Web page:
Fay Barnaby Kent served for six years as National Vice President (1909-1915)
when the position included both the area of extension and alumnae support and was described as one of Alpha Chi Omega’s most forceful and rich personalities.
Under her leadership, seven collegiate chapters were established, eight alumnae chapters were chartered and twelve alumnae clubs were formed.
An initiate of Delta (Allegheny), Fay was a piano pupil of composer Edward MacDowell in New York. She also took courses at Columbia, New York University and Julliard.
Her great interest in the MacDowell Colony precipitated the building and maintenance of the Star Studio by Alpha Chi Omega.
According to a profile in The Lyre in June 1961: By letters, by talks, and through attendance at nine Alpha Chi national conventions,
she has continually championed the MacDowell Colony of Peterborough, New Hampshire.
As chairman of the MacDowell Committee, it was the force of Fay Kent’s appeal at the 1960 Jubilee Convention that later inspired the National Council to name February MacDowell Month, beginning with 1961,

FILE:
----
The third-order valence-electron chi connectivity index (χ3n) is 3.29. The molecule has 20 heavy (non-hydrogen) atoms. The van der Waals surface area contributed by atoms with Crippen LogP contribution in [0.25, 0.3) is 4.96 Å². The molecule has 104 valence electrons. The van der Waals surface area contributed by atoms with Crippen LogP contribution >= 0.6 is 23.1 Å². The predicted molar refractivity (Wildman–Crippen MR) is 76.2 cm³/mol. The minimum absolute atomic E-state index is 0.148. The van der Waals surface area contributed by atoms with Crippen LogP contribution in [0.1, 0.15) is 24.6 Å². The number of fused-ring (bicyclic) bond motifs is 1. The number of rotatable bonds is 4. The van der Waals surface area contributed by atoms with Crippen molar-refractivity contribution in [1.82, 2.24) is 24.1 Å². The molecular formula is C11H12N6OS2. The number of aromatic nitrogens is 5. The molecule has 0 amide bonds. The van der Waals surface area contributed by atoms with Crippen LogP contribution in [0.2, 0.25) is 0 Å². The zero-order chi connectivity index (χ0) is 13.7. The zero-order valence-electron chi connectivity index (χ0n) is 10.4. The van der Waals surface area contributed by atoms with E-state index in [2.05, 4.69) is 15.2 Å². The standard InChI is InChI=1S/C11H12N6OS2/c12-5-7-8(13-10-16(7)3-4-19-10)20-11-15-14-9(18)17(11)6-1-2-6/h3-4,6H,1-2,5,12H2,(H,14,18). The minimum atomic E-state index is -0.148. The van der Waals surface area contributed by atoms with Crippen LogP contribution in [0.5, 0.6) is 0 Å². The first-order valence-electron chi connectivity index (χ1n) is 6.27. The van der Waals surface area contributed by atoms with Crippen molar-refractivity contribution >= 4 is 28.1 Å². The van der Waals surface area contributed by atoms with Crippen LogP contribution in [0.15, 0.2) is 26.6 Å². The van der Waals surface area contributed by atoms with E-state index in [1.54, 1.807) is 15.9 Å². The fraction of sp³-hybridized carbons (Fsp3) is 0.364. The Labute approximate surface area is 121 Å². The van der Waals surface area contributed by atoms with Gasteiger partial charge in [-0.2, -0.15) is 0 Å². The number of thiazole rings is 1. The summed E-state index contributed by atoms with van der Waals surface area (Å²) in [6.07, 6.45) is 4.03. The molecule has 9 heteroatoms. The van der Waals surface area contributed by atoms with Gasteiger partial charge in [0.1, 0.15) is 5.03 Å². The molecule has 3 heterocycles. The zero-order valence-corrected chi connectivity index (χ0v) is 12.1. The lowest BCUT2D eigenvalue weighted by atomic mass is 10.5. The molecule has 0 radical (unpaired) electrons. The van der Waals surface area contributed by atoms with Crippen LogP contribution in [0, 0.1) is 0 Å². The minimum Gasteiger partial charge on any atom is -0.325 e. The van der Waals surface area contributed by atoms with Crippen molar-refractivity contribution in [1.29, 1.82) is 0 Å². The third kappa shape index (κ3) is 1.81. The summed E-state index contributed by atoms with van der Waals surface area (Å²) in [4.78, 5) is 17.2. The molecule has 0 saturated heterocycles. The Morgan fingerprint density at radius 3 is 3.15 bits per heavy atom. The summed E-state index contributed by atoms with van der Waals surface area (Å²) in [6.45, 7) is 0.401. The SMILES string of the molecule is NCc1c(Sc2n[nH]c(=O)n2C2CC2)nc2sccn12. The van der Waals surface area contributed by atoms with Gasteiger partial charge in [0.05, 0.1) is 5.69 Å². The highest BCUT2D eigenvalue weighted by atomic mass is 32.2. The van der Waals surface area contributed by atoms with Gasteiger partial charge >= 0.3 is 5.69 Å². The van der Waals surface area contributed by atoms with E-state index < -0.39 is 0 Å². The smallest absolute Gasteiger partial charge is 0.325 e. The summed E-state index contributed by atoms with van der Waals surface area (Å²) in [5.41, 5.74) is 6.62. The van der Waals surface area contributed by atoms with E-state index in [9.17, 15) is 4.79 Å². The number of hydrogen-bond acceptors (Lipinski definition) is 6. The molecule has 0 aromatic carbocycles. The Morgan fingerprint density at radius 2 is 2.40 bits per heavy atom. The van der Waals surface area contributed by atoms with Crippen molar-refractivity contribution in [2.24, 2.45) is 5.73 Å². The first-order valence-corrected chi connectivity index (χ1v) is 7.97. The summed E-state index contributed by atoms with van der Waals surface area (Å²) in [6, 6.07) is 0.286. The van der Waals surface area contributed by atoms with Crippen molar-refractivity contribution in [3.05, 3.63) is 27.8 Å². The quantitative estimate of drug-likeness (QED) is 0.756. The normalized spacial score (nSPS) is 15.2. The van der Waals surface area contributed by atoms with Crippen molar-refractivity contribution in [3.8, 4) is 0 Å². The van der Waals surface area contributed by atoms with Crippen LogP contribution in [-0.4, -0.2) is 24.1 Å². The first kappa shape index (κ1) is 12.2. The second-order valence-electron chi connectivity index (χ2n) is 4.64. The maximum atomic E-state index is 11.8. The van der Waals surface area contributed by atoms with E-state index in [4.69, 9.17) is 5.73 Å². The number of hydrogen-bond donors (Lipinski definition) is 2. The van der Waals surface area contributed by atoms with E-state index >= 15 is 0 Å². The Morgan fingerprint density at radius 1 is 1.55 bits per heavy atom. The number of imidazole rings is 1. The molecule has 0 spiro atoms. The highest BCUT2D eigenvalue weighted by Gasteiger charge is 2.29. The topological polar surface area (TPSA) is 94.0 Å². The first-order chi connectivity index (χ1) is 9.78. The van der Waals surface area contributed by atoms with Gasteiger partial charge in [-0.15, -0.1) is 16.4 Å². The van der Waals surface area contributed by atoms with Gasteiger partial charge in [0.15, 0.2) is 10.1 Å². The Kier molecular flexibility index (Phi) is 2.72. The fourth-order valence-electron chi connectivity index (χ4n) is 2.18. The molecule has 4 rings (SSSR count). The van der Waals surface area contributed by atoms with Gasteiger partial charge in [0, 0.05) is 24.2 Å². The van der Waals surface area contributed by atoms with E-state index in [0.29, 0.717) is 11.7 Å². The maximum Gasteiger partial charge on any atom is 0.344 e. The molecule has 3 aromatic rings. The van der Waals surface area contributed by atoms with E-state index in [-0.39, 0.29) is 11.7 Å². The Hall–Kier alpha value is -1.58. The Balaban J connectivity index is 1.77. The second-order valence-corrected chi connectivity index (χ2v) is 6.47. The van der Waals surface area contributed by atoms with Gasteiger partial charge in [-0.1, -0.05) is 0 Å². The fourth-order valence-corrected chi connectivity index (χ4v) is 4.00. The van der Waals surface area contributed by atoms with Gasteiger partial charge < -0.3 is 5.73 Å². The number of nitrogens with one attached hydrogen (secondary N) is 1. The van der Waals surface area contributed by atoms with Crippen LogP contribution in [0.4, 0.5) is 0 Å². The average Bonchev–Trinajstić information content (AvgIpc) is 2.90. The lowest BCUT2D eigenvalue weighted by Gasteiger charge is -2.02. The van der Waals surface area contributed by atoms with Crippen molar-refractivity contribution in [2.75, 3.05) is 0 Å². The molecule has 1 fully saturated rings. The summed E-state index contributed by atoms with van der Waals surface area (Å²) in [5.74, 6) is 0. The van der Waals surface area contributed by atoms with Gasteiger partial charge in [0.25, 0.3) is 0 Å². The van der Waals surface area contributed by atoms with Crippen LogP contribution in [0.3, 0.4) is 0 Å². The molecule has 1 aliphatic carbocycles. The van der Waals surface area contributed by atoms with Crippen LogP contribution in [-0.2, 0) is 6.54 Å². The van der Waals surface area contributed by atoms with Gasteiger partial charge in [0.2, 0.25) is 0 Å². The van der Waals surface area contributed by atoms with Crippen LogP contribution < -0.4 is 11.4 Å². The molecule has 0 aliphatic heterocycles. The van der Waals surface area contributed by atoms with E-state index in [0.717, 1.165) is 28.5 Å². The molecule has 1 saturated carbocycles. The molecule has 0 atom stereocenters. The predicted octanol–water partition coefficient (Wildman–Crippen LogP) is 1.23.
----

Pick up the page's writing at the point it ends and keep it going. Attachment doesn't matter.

- Leading Bishop jailed for thef
- The Full American Experience
- Healing the wounds of genocide
the 100th anniversary of the composer’s birth.
When delegates visited the colony during the 1966 convention, she was honored.
And the following October she was further honored by being invited to unveil a bronze bust of MacDowell in New York City.
She founded and directed her own fine arts institute in Plainfield, New Jersey for thirty years, offering advanced instruction in music, drama and dance.
An active member of Gamma Gamma alumnae chapter in New York City, she was a professional organist and choir director.
And she played a key role in creating the ritual, described in the January 1911 issue of The Lyre as having “rare beauty and significance that is now ours because of the countless hours of investigation and of literary composition which Mrs.
Kent has given, and is still giving, with Mrs. Fall and Mrs. Green, to the work of revision.”
She was known to take great pride in her home, “Kent Knoll’ in Berkeley Heights, New Jersey, with hundreds of varieties of flowers and plants.
“My ‘balancing interest,’ she said, “is agriculture, especially the growing of unusual trees and plants. My first tree, brought four inches high from the primeval forest at the Colony, is now close to 70 feet tall—a beautiful hemlock.”
Fay Barnaby Kent died in 1976, at which time archivist Hannah Keenan remarked,
“Alpha Chi Omega has lost one of its most valued members in the death of Fay Barnaby Kent.”
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